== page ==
Meeting of Kashubians on the streets of Kościerzyna, 2004
|Gmina||Kościerzyna (urban gmina)|
|• Mayor||Michał Majewski|
|• Total||15.83 km2 (6.11 sq mi)|
|Elevation||150 m (490 ft)|
|• Density||1,500/km2 (3,800/sq mi)|
|Time zone||CET (UTC+1)|
|• Summer (DST)||CEST (UTC+2)|
|Postal code||83-400 to 83-401|
|Area code(s)||+48 58|
Kościerzyna [kɔɕt͡ɕeˈʐɨna] (Kashubian/Pomeranian: Kòscérzëna, former German: Berent (help·info)) is a town in Kashubia in Gdańsk Pomerania region, northern Poland, with some 24,000 inhabitants. It has been the capital of Kościerzyna County in Pomeranian Voivodeship since 1999; previously it was in Gdańsk Voivodeship from 1975 to 1998.
Kościerzyna is in Gdańsk Pomerania, approximately 50 kilometres (31 miles) south-west of Gdańsk and Tricity and 190 km (118 mi) south-west of Kaliningrad, at an altitude of 163 m (535 ft) above sea level.
The history of the town dates back to the end of the 13th century. In 1346 it was granted municipal rights, and around 1350 the settlement obtained the status of a town. After 1310 it was part of the Monastic State of the Teutonic Knights. After the Second Peace of Thorn (1466) the town became part of the province of Royal Prussia incorporated into the Kingdom of Poland.
The town suffered many times from fire. In 1463 it was first plundered and thereafter burned down completely by Poles. In 1626, during the Polish–Swedish War (1626–29), it was completely burned down once more. During the years 1646, 1663 and 1669 it partly burned down, and in 1709 again entirely.
In the First Partition of Poland in 1772 the town was annexed by Kingdom of Prussia. It was administratively in the newly formed province of West Prussia, where it remained until 1919. During the Kashubian diaspora, many families from Kościerzyna such as the Mrozeks, the Pellowskis and the Eichmans emigrated to the area of Winona, Minnesota in the United States, beginning in the late 1850s. Around 1900 Berent had one Protestant church, one Catholic church, a synagogue, a high school, an academy for school teachers, a factory for the production of snuff, several breweries, a refinery, various mills, agriculture and forestry.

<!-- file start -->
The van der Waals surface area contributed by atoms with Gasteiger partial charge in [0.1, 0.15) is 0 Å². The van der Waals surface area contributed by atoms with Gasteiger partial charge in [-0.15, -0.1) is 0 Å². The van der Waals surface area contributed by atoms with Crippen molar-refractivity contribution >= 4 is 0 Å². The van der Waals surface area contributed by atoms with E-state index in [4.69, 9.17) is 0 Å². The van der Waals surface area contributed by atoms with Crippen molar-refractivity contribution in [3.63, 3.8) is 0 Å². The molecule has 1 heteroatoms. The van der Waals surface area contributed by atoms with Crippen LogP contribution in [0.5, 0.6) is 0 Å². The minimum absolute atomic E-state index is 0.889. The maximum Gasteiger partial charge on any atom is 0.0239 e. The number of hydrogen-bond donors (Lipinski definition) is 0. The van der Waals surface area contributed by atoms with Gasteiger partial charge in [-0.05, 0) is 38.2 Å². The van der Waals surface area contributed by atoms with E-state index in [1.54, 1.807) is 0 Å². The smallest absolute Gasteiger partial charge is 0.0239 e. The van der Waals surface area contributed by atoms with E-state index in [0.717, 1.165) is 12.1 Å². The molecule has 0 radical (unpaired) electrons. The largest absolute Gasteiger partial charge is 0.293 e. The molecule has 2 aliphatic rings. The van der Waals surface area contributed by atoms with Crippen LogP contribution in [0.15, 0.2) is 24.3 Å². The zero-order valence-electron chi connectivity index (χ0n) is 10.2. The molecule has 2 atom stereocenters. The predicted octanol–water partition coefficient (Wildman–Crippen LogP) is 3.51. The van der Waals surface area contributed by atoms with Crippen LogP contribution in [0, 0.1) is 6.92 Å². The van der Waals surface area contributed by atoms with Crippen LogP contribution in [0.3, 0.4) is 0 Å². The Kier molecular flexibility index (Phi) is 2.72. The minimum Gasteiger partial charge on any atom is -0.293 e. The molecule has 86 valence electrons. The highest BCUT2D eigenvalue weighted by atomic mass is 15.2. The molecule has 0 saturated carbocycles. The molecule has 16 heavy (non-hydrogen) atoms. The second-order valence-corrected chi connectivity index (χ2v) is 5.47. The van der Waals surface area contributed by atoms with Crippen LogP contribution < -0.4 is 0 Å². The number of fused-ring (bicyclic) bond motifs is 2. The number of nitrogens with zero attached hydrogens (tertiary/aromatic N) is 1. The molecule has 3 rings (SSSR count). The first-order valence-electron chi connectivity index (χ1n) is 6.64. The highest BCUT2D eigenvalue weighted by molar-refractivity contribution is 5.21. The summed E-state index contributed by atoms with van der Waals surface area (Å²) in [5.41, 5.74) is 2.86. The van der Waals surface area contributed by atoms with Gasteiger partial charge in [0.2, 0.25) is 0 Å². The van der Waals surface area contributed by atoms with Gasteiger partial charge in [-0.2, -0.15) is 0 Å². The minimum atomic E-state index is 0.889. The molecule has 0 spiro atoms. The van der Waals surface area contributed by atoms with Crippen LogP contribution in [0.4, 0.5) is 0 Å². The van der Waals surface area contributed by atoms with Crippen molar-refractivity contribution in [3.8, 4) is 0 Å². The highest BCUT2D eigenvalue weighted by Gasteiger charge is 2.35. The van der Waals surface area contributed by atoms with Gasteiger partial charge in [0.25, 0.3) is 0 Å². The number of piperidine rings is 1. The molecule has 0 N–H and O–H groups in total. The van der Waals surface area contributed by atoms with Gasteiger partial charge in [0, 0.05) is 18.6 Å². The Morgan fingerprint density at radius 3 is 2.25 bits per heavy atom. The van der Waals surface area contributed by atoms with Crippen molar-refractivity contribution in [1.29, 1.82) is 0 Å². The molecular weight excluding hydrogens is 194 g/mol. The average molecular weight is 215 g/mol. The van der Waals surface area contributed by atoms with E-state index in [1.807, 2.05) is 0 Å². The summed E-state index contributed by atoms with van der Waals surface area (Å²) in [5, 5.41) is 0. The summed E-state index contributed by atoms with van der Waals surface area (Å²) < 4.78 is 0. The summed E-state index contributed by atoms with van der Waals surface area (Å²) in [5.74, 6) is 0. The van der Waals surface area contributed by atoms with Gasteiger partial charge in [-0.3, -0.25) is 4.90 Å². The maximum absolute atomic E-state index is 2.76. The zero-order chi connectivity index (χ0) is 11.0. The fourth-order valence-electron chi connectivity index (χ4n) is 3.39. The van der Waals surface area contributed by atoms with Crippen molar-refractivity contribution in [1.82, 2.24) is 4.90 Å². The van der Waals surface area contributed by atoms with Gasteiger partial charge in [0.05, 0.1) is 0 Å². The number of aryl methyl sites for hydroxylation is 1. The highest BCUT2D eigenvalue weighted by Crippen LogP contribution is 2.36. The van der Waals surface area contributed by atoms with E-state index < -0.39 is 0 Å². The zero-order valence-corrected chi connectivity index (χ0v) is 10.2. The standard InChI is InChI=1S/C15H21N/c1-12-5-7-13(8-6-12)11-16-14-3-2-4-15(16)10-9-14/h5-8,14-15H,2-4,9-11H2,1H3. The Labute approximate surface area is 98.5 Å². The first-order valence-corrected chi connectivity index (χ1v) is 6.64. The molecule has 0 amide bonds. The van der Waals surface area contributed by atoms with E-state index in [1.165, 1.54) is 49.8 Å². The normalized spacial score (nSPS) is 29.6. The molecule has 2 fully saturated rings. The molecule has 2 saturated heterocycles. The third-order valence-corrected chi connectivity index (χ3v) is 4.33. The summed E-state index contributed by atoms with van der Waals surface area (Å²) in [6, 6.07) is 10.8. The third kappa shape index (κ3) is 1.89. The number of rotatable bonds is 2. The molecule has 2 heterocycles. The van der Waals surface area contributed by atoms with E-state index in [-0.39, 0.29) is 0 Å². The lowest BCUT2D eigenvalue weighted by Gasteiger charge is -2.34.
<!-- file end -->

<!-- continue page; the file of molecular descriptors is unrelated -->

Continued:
After World War I, in January 1920 Kościerzyna was integrated into the Second Polish Republic. After the Nazi invasion of Poland, between, 1939-45 it was part of the Third Reich. After World War II the town was transferred to the People's Republic of Poland.
Number of inhabitants by year
- Skansen Parowozownia Kościerzyna (railway museum) located at Towarowa 7 Street.
- Lake Galezne 
- Sanctuary 
- Kaszubia Kościerzyna - football club
- Stanisław Ernest Denhoff (c. 1673–1728), Field Hetman of Lithuania, Voivode of Polotsk
- Abraham Lissauer (1832–1908), physician
- Gustav Flatow (1875–1945), athlete
- Aleksander Majkowski (1876-1938), writer and poet
- Hugo Neumann (1882–1962), politician and writer
Twin towns — sister cities
Kościerzyna is twinned with:
- (Polish) Municipal website
- (Polish) Twin cities of Kościerzyna
- (Polish) Photogalleries of Kościerzyna's twin cities
- Some German-language documents regarding population
- Johann Friedrich Goldbeck: Volständige Topographie des Königreichs Preußen. Part II, Marienwerder 1789, pp. 66–67, no. 5.
- Meyers Großes Konversations-Lexikon, 6th edition, Vol. 2, Leipzig and Vienna 1906, p. 656.
- Michael Rademacher: Deutsche Verwaltungsgeschichte Provinz Westpreußen, Kreis Berent (2006).
- Interesting article with photos on this museum (in Polish)
- See an article with photos describing the lake (in Polish)
- Article on the Sanctuary. See also Sanctuary's website